• Simon Baddeley I'll be more judgemental! I accept the idea of discrete chic, but it vexes me that some people claiming to be embarrassed by any kind of breast-feeding - men but even women - tend to blame the person doing it rather than examining the source of their own sensitivities. In the past and in many countries still, woman are required by men to cover up to protect those same men from feelings for which too many of them refuse to take responsibility.
    about an hour ago · Edited · Like · 4
  • Tracey Tagg-Kotsia We were given breasts to feed our babies so why should it be embarrassing? Women whop 'em out on beaches and no-one seems to be embarrassed about this!! Personally, I've never been a topless sunbather and I try to look elsewhere. We weren't given breast to get an all over tan in the summer. I'm not against it, whatever floats your boat but I'm with you Simon Baddeley. I've breastfed on buses, trains, planes, in parks, in restaurants and other people's homes. It's what i was given breast for and it's not my problem if others don't like it.
    2 hours ago · Like
  • Anna Smith I breastfed my baby last year when we were out and about in Corfu with no problem at all. I dont think anyone seemed to notice or if they did I didnt notice!  x
  • Caroline Badcock Seems a shame that we can admire a animal feeding her young yet a woman feeding her baby naturally gives some embarresment
  • Jan Manessi well we don;'t want to watch other peoples' natural functions in general i suppose
  • Keith Miller Are you suggesting she use the bathroom?
  • Louise Edwards I breast fed my son 24years ago here when out and never had a problem, As mentioned above discretion is the key. Baggy blouse or a wrap abound shoulders. At the end of the day no different to being on the beach with topless sunbathers. If you are offended don't look.
    46 minutes ago · Like · 1
  • Jan Manessi no keith miller just responding to caroline badcock's comment
  • Louise Edwards I am sorry to say Jan Manessi that this is the type of attitude which has stopped so many young women from breastfeeding. It is in most cases the most beneficial for the mother and child and the most economical. A bare breast today raises no eyebrows anywhere, so with discretion what is the problem. You use of the words 'natural functions' brings to mind going to the toilet in public, slightly different.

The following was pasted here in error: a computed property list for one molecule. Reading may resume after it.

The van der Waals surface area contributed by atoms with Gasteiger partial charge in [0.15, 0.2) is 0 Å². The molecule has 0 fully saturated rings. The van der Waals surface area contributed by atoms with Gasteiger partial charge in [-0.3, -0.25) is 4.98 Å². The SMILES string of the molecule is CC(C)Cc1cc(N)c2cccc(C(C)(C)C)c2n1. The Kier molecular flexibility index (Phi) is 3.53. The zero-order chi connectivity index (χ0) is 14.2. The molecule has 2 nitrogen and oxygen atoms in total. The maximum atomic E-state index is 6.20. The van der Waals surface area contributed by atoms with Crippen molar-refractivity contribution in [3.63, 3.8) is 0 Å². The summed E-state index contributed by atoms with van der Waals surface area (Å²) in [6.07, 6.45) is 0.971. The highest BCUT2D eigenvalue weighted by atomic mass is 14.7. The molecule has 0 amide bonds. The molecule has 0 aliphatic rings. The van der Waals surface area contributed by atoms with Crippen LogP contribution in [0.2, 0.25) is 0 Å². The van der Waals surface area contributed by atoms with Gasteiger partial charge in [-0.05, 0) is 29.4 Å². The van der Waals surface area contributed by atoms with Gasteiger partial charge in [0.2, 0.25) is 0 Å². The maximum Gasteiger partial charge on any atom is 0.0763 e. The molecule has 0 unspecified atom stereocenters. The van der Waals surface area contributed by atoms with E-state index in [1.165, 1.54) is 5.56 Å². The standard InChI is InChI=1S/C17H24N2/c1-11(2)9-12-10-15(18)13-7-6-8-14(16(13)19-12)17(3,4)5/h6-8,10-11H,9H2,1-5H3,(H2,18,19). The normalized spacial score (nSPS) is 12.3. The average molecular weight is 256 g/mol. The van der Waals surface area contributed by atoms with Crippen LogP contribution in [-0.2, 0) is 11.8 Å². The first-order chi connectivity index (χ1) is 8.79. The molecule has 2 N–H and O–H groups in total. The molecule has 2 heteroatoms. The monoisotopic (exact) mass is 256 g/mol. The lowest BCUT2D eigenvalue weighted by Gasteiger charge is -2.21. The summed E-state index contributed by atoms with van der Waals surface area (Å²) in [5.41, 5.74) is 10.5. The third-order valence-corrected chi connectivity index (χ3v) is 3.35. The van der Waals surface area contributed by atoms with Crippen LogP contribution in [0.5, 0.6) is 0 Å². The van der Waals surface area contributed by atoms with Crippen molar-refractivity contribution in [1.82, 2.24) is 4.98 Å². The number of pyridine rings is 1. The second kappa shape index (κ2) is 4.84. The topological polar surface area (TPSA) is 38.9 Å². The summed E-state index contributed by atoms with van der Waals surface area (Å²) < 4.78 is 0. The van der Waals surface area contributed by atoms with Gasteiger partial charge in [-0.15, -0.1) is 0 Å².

• Simon Baddeley Is a stable a public place?

    Simon Baddeley's photo.
*** *** *** ***
From the Ano Korakiana website:
Ζημία μετά κλοπής  
Η «αφαίρεση» το Σάββατο το βράδυ των καλωδίων συνολικού μήκους 220 μέτρων που συνδέουν το αντλιοστάσιο με τις γεωτρήσεις στη θέση Νταμάρι, έχει προκαλέσει από το μεσημέρι της Κυριακής διακοπή του νερού σε ολόκληρο το χωριό. Ειδικότερα, κατά τις τρεις το μεσημέρι άρχισαν να φθάνουν στον Πρόεδρο του Τοπικού Συμβουλίου οι πρώτες ειδοποιήσεις από κατοίκους για τη διακοπή του νερού, αρχικά στις απάνω γειτονιές. Όταν δε, έφθασε στο χώρο της γεώτρησης συνοδευόμενος από τεχνικό της ΔΕΥΑΚ, διαπιστώθηκε ότι άγνωστοι είχαν διαρρήξει την πόρτα του αντλιοστασίου και είχαν αφαιρέσει, κόβοντάς τα, όλες τις καλωδιώσεις, βγάζοντας το σύστημα εκτός λειτουργίας. Λίγο αργότερα προσήλθε περιπολικό της Αστυνομίας, καθώς και υπεύθυνοι της ΔΕΥΑΚ για την αποτίμηση της ζημιάς και κυρίως της αποκατάστασής της…για την οποία μπορεί να χρειαστούν 1-2 ημέρες…  
(my translation) Theft damage 
The pilfering on Saturday of 220 metres of cable connecting the village pumping station to the boreholes at Damari had, by noon on Sunday, deprived the entire village of water. At three on Saturday afternoon the President of the Local Council alerted residents in the affected neighbourhoods to turn off their water. DEYAK (Corfu Municipal Water Supply and Drainage Company) technicians, having been unable to find any problems by digging, found intruders had broken in the door of the pumping station, and rendered it inoperative by cutting and removing all cable. Police arrived shortly after with the DEYAK engineers responsible for assessing damage and restoration - possibly 1 to 2 days.

No comments:

Post a Comment

Back numbers

Simon Baddeley